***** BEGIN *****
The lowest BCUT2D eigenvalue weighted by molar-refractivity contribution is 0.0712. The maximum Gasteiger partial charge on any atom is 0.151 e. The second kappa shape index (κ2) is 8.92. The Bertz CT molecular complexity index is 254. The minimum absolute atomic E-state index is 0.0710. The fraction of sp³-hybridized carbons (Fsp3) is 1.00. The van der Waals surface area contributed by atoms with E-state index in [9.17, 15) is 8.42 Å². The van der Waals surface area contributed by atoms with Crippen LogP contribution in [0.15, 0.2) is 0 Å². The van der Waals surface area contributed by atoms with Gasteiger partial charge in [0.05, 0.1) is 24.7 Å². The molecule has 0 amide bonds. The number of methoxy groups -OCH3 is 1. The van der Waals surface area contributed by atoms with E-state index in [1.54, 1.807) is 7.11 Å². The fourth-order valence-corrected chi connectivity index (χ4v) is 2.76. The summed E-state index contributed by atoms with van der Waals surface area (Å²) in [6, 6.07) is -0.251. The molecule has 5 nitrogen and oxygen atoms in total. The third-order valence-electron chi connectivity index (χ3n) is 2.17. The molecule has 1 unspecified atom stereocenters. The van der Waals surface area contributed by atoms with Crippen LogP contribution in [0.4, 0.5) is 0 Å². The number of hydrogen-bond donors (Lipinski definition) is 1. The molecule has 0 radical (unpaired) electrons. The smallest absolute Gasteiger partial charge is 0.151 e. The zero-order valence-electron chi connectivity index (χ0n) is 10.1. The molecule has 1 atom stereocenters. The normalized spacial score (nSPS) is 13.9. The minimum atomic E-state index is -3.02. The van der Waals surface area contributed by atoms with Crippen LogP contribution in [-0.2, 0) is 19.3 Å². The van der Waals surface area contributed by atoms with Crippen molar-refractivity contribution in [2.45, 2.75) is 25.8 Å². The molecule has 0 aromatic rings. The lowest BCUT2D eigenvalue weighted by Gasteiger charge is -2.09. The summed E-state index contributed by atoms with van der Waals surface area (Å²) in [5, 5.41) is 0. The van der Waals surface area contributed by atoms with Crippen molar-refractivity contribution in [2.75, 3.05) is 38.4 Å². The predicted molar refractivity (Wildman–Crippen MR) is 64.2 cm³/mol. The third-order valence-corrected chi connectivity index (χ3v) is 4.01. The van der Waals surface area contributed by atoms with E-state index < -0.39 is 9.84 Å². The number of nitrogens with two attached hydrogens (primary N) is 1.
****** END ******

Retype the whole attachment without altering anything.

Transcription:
The lowest BCUT2D eigenvalue weighted by molar-refractivity contribution is 0.0712. The maximum Gasteiger partial charge on any atom is 0.151 e. The second kappa shape index (κ2) is 8.92. The Bertz CT molecular complexity index is 254. The minimum absolute atomic E-state index is 0.0710. The fraction of sp³-hybridized carbons (Fsp3) is 1.00. The van der Waals surface area contributed by atoms with E-state index in [9.17, 15) is 8.42 Å². The van der Waals surface area contributed by atoms with Crippen LogP contribution in [0.15, 0.2) is 0 Å². The van der Waals surface area contributed by atoms with Gasteiger partial charge in [0.05, 0.1) is 24.7 Å². The molecule has 0 amide bonds. The number of methoxy groups -OCH3 is 1. The van der Waals surface area contributed by atoms with E-state index in [1.54, 1.807) is 7.11 Å². The fourth-order valence-corrected chi connectivity index (χ4v) is 2.76. The summed E-state index contributed by atoms with van der Waals surface area (Å²) in [6, 6.07) is -0.251. The molecule has 5 nitrogen and oxygen atoms in total. The third-order valence-electron chi connectivity index (χ3n) is 2.17. The molecule has 1 unspecified atom stereocenters. The van der Waals surface area contributed by atoms with Crippen LogP contribution in [0.4, 0.5) is 0 Å². The number of hydrogen-bond donors (Lipinski definition) is 1. The molecule has 0 radical (unpaired) electrons. The smallest absolute Gasteiger partial charge is 0.151 e. The zero-order valence-electron chi connectivity index (χ0n) is 10.1. The molecule has 1 atom stereocenters. The normalized spacial score (nSPS) is 13.9. The minimum atomic E-state index is -3.02. The van der Waals surface area contributed by atoms with Crippen LogP contribution in [-0.2, 0) is 19.3 Å². The van der Waals surface area contributed by atoms with Crippen molar-refractivity contribution in [2.45, 2.75) is 25.8 Å². The molecule has 0 aromatic rings. The lowest BCUT2D eigenvalue weighted by Gasteiger charge is -2.09. The summed E-state index contributed by atoms with van der Waals surface area (Å²) in [5, 5.41) is 0. The van der Waals surface area contributed by atoms with Crippen molar-refractivity contribution in [2.75, 3.05) is 38.4 Å². The predicted molar refractivity (Wildman–Crippen MR) is 64.2 cm³/mol. The third-order valence-corrected chi connectivity index (χ3v) is 4.01. The van der Waals surface area contributed by atoms with E-state index < -0.39 is 9.84 Å². The number of nitrogens with two attached hydrogens (primary N) is 1.